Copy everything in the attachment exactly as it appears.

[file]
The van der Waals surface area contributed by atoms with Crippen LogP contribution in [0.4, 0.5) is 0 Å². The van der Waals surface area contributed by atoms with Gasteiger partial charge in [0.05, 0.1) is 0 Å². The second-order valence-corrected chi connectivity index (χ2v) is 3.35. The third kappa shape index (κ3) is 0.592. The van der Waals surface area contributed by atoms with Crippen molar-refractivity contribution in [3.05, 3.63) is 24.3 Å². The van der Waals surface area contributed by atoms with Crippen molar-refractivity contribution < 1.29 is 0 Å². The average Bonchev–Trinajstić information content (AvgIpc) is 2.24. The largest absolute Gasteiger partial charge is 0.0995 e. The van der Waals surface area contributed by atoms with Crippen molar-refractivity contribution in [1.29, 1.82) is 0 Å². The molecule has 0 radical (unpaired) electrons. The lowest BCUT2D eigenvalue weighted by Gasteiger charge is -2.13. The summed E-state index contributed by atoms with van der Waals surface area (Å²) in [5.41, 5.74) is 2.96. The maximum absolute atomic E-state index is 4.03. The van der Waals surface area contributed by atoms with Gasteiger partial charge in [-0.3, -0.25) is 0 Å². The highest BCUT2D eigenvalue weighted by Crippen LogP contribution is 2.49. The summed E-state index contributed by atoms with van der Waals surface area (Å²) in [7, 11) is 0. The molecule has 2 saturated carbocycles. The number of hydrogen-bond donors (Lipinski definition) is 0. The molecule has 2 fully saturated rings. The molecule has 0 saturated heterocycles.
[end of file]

The van der Waals surface area contributed by atoms with Crippen LogP contribution in [0.4, 0.5) is 0 Å². The van der Waals surface area contributed by atoms with Gasteiger partial charge in [0.05, 0.1) is 0 Å². The second-order valence-corrected chi connectivity index (χ2v) is 3.35. The third kappa shape index (κ3) is 0.592. The van der Waals surface area contributed by atoms with Crippen molar-refractivity contribution in [3.05, 3.63) is 24.3 Å². The van der Waals surface area contributed by atoms with Crippen molar-refractivity contribution < 1.29 is 0 Å². The average Bonchev–Trinajstić information content (AvgIpc) is 2.24. The largest absolute Gasteiger partial charge is 0.0995 e. The van der Waals surface area contributed by atoms with Crippen molar-refractivity contribution in [1.29, 1.82) is 0 Å². The molecule has 0 radical (unpaired) electrons. The lowest BCUT2D eigenvalue weighted by Gasteiger charge is -2.13. The summed E-state index contributed by atoms with van der Waals surface area (Å²) in [5.41, 5.74) is 2.96. The maximum absolute atomic E-state index is 4.03. The van der Waals surface area contributed by atoms with Gasteiger partial charge in [-0.3, -0.25) is 0 Å². The highest BCUT2D eigenvalue weighted by Crippen LogP contribution is 2.49. The summed E-state index contributed by atoms with van der Waals surface area (Å²) in [7, 11) is 0. The molecule has 2 saturated carbocycles. The number of hydrogen-bond donors (Lipinski definition) is 0. The molecule has 2 fully saturated rings. The molecule has 0 saturated heterocycles.